What happens when an estate trustee dies?
Section 2 of Ontario’s Estates Administration Act provides that upon a person’s death, all real and personal property formerly vested in him/her, with the exception of jointly owned property, will devolve to and become vested in his/her estate trustee, subject to the payment of estate liabilities, for those beneficially entitled thereto (i.e. the beneficiaries).
What happens when the estate trustee who has been actively administering an estate, and in whom the estate property has vested, dies before the administration is finalized? Will this prevent the estate from being distributed?
Section 3(2) of the Trustee Act provides, where there are multiple estate trustees and one dies then the powers and duties of the deceased estate trustee will vest in the survivor(s) unless the Will contains a provision to the contrary.
If the sole appointed estate trustee, or the sole surviving estate trustee, dies before the estate has been fully administered and an alternate estate trustee is named in the Will, then the alternate would apply to the court for a Certificate of Appointment of Succeeding Estate Trustee With a Will to obtain the authority to deal with the estate assets.
If there is no alternate estate trustee named in the Will, or the alternate named estate trustee decides to renounce his/her right to act as estate trustee, the executorship will “devolve to” (pass to) the executor named in the sole or last remaining executor’s Will (the “New Estate Trustee”). The New Estate Trustee will need to apply to the court for a Certificate of Appointment of Succeeding Estate Trustee With a Will in order to obtain the authority to deal with the estate assets.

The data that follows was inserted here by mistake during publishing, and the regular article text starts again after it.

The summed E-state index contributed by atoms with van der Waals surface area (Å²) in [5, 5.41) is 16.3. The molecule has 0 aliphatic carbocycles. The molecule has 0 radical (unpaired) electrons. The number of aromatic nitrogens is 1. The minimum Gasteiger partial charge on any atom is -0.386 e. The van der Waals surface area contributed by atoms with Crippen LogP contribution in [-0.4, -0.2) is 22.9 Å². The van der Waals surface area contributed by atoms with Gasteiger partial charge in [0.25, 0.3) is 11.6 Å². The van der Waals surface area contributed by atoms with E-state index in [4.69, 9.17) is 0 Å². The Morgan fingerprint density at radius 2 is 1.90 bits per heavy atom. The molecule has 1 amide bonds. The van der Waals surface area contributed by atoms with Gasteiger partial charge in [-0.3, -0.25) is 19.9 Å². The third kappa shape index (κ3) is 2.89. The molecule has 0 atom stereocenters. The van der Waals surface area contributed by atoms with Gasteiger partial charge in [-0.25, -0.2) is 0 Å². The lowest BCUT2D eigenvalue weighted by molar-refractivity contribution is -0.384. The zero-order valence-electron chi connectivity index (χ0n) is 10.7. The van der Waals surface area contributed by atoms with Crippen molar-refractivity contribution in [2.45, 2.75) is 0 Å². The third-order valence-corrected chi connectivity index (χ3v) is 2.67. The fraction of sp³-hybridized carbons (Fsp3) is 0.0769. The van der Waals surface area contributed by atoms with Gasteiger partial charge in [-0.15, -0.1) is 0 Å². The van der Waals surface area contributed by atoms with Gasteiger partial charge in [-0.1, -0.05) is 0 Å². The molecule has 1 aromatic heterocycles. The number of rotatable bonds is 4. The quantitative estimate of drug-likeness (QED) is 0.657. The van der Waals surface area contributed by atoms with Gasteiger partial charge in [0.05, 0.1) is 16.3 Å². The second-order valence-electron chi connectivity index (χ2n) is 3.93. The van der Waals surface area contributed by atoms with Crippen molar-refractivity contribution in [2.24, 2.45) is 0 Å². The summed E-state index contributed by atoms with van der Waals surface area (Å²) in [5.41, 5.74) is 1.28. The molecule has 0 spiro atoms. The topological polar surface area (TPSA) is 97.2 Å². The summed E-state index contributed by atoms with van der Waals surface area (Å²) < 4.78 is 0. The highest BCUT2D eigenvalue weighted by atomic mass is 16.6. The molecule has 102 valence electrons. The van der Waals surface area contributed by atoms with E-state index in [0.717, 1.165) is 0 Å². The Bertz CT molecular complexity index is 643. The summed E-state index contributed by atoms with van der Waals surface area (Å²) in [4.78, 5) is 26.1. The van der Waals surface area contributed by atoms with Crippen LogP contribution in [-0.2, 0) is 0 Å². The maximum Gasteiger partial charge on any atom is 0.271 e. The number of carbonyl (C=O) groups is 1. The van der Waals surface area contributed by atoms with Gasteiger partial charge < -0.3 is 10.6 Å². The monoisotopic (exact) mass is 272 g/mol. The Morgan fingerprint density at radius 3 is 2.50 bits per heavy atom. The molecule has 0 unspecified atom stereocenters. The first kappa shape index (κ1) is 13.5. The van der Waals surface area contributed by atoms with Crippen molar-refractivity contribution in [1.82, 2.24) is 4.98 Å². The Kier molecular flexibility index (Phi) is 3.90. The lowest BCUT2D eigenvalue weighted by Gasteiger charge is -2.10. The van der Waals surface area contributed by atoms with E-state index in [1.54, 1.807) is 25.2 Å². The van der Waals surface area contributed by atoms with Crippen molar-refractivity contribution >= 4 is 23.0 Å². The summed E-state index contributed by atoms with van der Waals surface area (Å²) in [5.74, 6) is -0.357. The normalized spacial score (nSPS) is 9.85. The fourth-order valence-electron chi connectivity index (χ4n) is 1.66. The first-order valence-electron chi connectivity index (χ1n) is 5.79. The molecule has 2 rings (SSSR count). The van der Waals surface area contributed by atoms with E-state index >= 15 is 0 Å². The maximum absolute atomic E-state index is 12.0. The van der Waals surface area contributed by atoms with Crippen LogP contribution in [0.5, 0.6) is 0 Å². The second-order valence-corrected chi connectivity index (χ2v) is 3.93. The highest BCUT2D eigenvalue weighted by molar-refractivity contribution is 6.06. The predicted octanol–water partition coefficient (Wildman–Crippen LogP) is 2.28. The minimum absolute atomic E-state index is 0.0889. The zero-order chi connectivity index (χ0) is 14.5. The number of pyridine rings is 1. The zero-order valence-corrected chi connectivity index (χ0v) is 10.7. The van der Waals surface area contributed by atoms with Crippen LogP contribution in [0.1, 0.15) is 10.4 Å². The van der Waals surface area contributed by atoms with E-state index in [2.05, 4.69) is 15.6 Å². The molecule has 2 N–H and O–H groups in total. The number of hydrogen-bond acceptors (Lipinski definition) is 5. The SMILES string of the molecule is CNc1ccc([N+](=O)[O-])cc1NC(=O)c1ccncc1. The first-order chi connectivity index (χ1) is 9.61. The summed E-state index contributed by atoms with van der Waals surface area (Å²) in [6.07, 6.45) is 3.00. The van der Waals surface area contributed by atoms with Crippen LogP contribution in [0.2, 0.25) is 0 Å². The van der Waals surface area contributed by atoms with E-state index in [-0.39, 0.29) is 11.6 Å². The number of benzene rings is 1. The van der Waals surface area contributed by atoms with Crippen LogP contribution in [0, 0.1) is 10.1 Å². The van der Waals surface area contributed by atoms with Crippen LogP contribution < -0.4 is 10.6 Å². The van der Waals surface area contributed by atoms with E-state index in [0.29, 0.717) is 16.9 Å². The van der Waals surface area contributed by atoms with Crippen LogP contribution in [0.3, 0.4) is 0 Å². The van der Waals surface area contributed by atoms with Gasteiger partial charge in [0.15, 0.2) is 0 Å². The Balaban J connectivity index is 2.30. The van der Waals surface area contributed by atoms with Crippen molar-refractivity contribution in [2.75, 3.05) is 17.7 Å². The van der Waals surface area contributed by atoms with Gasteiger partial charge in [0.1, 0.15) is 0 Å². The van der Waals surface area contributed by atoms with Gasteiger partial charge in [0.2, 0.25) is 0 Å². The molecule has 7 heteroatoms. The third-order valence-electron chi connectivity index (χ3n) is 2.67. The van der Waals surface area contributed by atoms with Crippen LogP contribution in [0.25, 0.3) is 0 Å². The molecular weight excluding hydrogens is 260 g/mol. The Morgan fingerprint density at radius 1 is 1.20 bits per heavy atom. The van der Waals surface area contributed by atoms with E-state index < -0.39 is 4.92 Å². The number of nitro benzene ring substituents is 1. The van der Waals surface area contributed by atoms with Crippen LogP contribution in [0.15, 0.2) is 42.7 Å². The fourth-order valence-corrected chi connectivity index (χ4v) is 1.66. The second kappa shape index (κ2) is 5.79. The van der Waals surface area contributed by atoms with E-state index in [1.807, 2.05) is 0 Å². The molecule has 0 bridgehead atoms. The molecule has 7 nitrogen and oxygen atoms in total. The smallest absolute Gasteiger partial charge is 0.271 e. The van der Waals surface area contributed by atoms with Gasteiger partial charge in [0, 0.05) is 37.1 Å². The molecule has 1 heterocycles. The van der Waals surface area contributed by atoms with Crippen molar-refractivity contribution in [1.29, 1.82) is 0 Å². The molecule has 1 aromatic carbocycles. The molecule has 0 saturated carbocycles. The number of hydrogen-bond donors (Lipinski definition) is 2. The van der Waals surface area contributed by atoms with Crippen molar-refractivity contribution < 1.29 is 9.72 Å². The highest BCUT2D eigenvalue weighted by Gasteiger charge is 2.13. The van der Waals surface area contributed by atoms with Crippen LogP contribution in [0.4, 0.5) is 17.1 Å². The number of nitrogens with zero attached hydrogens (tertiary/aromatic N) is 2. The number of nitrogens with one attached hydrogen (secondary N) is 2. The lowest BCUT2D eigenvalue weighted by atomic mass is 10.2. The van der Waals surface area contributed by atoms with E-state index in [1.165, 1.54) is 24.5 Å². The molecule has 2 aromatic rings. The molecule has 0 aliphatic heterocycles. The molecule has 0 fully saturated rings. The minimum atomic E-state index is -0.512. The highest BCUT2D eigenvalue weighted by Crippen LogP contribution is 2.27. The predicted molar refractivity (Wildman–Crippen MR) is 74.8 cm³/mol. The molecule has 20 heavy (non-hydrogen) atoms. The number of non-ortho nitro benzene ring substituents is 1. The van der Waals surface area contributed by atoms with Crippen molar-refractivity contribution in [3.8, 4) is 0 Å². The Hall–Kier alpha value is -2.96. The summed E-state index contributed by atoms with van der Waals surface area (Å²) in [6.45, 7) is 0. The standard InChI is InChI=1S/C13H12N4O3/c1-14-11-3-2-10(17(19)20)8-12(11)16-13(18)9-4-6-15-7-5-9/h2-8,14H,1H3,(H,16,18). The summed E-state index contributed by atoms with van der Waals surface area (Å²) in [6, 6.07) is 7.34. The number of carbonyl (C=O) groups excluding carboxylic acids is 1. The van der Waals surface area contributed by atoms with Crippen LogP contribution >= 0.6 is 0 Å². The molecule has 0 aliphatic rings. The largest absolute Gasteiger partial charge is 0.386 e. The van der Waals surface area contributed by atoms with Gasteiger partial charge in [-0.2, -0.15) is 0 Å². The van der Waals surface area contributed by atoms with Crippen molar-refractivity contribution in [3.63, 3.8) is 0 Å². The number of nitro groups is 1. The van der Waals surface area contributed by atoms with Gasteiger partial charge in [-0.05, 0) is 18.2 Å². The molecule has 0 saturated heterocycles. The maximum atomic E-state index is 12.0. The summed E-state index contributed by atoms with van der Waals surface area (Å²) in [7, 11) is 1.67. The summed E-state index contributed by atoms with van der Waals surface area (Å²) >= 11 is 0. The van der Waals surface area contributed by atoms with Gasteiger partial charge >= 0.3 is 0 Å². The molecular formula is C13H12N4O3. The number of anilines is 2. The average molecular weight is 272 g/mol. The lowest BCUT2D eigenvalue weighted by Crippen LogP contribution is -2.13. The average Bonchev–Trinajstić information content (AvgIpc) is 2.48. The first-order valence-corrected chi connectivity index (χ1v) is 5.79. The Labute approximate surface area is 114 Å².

However, only an executor who has proved a Will can transmit the executorship of the original estate. In other words, for devolution of executorship to apply, the original estate trustee must have obtained probate (i.e. a Certificate of Appointment) before she/he died.
The executorship will not devolve where the sole estate trustee, or the last surviving estate trustee:
(i) dies intestate (without a Will);
(ii) fails to appoint an estate trustee; or
(iii) fails to prove the Will (i.e. does not obtain probate).
In such circumstances the original estate must be administered as if no executor had ever been appointed. While this may delay the administration of the original estate, it should not prevent that estate from being distributed.
Thank you for reading.
Other Hull & Hull LLP Blogs & Podcasts that may be of interest to you: